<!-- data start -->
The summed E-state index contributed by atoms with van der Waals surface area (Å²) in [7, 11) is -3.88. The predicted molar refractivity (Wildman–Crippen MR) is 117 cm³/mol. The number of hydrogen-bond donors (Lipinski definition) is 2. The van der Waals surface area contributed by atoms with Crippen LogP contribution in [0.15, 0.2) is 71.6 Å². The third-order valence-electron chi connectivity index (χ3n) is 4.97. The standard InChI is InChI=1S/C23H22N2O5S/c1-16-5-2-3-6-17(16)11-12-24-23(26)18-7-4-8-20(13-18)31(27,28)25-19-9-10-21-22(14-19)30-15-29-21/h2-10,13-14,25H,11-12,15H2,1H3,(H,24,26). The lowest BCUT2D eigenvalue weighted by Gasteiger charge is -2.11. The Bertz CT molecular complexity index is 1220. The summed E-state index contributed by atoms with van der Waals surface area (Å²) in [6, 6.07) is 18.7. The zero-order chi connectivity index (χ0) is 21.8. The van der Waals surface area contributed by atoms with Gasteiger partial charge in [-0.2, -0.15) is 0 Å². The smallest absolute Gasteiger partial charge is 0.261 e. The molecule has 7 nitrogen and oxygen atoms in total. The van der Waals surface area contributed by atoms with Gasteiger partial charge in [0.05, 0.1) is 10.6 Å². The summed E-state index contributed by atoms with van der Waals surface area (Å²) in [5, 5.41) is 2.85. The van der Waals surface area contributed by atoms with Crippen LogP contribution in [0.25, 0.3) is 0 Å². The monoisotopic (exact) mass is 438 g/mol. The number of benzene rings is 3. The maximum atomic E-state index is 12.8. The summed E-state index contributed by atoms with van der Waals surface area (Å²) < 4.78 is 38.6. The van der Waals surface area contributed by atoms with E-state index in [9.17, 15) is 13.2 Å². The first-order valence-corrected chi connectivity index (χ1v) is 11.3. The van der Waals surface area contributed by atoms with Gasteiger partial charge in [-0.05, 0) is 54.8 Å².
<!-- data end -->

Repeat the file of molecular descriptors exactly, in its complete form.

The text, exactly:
The summed E-state index contributed by atoms with van der Waals surface area (Å²) in [7, 11) is -3.88. The predicted molar refractivity (Wildman–Crippen MR) is 117 cm³/mol. The number of hydrogen-bond donors (Lipinski definition) is 2. The van der Waals surface area contributed by atoms with Crippen LogP contribution in [0.15, 0.2) is 71.6 Å². The third-order valence-electron chi connectivity index (χ3n) is 4.97. The standard InChI is InChI=1S/C23H22N2O5S/c1-16-5-2-3-6-17(16)11-12-24-23(26)18-7-4-8-20(13-18)31(27,28)25-19-9-10-21-22(14-19)30-15-29-21/h2-10,13-14,25H,11-12,15H2,1H3,(H,24,26). The lowest BCUT2D eigenvalue weighted by Gasteiger charge is -2.11. The Bertz CT molecular complexity index is 1220. The summed E-state index contributed by atoms with van der Waals surface area (Å²) in [6, 6.07) is 18.7. The zero-order chi connectivity index (χ0) is 21.8. The van der Waals surface area contributed by atoms with Gasteiger partial charge in [-0.2, -0.15) is 0 Å². The smallest absolute Gasteiger partial charge is 0.261 e. The molecule has 7 nitrogen and oxygen atoms in total. The van der Waals surface area contributed by atoms with Gasteiger partial charge in [0.05, 0.1) is 10.6 Å². The summed E-state index contributed by atoms with van der Waals surface area (Å²) in [5, 5.41) is 2.85. The van der Waals surface area contributed by atoms with Crippen LogP contribution in [0.25, 0.3) is 0 Å². The monoisotopic (exact) mass is 438 g/mol. The number of benzene rings is 3. The maximum atomic E-state index is 12.8. The summed E-state index contributed by atoms with van der Waals surface area (Å²) < 4.78 is 38.6. The van der Waals surface area contributed by atoms with E-state index in [9.17, 15) is 13.2 Å². The first-order valence-corrected chi connectivity index (χ1v) is 11.3. The van der Waals surface area contributed by atoms with Gasteiger partial charge in [-0.05, 0) is 54.8 Å².